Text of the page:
The Supreme Court in its judgement on the constitutional validity of the AFSPA stated that “Section 6 of the Central Act in so far as it confers a discretion on the Central Government to grant or refuse sanction for instituting prosecution or suit or proceeding against any person in respect of anything done or purported to be done in exercise of the powers conferred by the Act does not suffer from the vice of arbitrariness. Since the order of the Central Government refusing or granting the sanction under Section 6 is subject to judicial review, the Central Government shall pass an order giving reasons”.

The defiance by the Assam Rifles to appear even before the Justice C Upendra Commission of Inquiry into the Death of Thangjam Manorama Devi has exposed how presumptuous the Supreme Court of India was.

The armed forces have always been treated as holy cows. They are also kept out of the purview of the National Human Rights Commission under the Protection of Human Rights Act of 1993. Section 19 of Human Rights Protection Act of 1993 provides:

"19. Procedure with respect to armed forces

(1) Notwithstanding anything contained in this Act, while dealing with complaints of violation of human rights by members of the armed forces, the Commission shall adopt the following procedure, namely:-

(a) it may, either on its own motion or on receipt of a petition, seek a report from the Central Government;

(b) after the receipt of the report, it may, either not proceed with the complaint or, as the case may be, make its recommendations to that Government.

(2) The Central Government shall inform the Commission of the action taken on the recommendations within three months or such further time as the Commission may allow.

(3) The Commission shall publish its report together with its recommendations made to the Central Government and the action taken by that Government on such recommendations.

(4) The Commission shall provide a copy of the report published under sub-section (3) to the petitioner or his representative.[22]

The NHRC basically serves as the glorified post box with regard to the violations by the armed forces. This is despite the fact that according to 2002-03 Annual Report of the Ministry of Home Affairs (MHA) of the Government of India, 14 out of 28 States of India are afflicted by internal armed conflicts.[23] Hundreds of thousands of armed forces consisting of the para-military forces under the control of the government of India and the army have been deployed. There have been consistent and credible reports of serious human rights violations by armed forces such as torture, rape, extrajudicial executions and death in custody.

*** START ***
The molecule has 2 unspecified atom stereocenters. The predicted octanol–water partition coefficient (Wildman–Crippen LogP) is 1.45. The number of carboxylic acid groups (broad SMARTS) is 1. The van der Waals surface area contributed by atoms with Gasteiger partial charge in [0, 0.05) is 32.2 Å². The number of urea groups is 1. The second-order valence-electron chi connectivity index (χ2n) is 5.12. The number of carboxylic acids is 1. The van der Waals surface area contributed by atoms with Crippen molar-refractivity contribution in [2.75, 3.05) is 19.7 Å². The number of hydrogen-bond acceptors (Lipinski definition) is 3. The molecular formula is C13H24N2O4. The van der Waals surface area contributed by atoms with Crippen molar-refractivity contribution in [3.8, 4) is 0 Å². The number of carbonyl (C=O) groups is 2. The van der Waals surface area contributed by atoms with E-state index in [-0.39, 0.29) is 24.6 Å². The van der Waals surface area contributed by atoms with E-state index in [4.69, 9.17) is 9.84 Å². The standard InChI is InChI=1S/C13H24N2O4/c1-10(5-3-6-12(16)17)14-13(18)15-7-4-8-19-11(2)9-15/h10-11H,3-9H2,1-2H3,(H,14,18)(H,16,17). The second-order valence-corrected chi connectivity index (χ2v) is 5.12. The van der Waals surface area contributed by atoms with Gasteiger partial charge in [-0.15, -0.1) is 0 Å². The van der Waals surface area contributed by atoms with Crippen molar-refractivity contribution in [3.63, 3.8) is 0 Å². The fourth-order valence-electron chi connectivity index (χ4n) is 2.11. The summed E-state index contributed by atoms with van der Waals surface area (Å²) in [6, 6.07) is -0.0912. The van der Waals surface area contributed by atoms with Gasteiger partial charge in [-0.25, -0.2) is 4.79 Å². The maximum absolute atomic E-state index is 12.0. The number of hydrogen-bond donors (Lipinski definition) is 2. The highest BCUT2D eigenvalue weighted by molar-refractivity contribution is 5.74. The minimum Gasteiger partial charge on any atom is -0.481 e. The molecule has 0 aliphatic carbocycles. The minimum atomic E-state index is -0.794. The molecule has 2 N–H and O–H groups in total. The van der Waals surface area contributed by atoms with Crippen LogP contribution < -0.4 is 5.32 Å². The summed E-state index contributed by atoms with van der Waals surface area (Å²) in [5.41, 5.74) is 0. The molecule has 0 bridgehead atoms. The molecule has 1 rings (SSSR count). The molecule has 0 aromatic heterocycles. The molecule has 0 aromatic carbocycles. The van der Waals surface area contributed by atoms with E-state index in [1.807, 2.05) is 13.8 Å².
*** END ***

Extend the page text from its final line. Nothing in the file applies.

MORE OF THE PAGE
A handbook on the establishment and operation of National Human Rights Institutions published by the Office of the United Nations High Commissioner for Human Rights in Geneva states that "Designating the military as exempt from the complaints mechanism may also have a detrimental effect on an institution's effectiveness, particularly in view of the strength of the military in many States and its corresponding potential to violate human rights."[24]

The United Nations Human Rights Committee while examining India’s third periodic report regretted that “the National Human Rights Commission is prevented by clause 19 of the Protection of Human Rights Act from investigating directly complaints of human rights violations against the armed forces, but must request a report from the central Government. The Committee further regrets that complaints to the Commission are subject to a one-year time limit, thus preventing the investigation of many alleged past human rights violations. Therefore, the Committee recommended that “these restrictions be removed and that the National Human Rights Commission be authorized to investigate all allegations of violations by agents of the State”.

The NHRC itself has taken up the issue on various occasions. NHRC urged that impunity to the armed forces bring no credit to the government and the security forces and “it thwarts the purposes of justice and the prime objective leading to the establishment of this Commission, namely the need to ensure the "better protection" of human rights in the country”.[25] The government of India in a "memorandum of action taken" of December 2003 on the 2001-02 annual report of the National Human Rights Commission (NHRC) of India however has rejected the NHRC’s demand for amendment of Section 19 of the Human Rights Protection Act (HRPA) of 1993 to give powers to investigate allegations of human rights violations against the armed forces. The government of India cited “compulsions of fighting cross-border terrorism” and “widespread politicisation of human rights issues” for rejecting the NHRC’s demand.[26]

4. Conclusions and recommendations

“Respect for human rights, fundamental freedoms and the rule of law are essential tools in the effort to combat terrorism — not privileges to be sacrificed at a time of tension.” – Secretary General Kofi Annan in March 2003 at a meeting of the Counter-Terrorism Committee of the Security Council with regional organizations.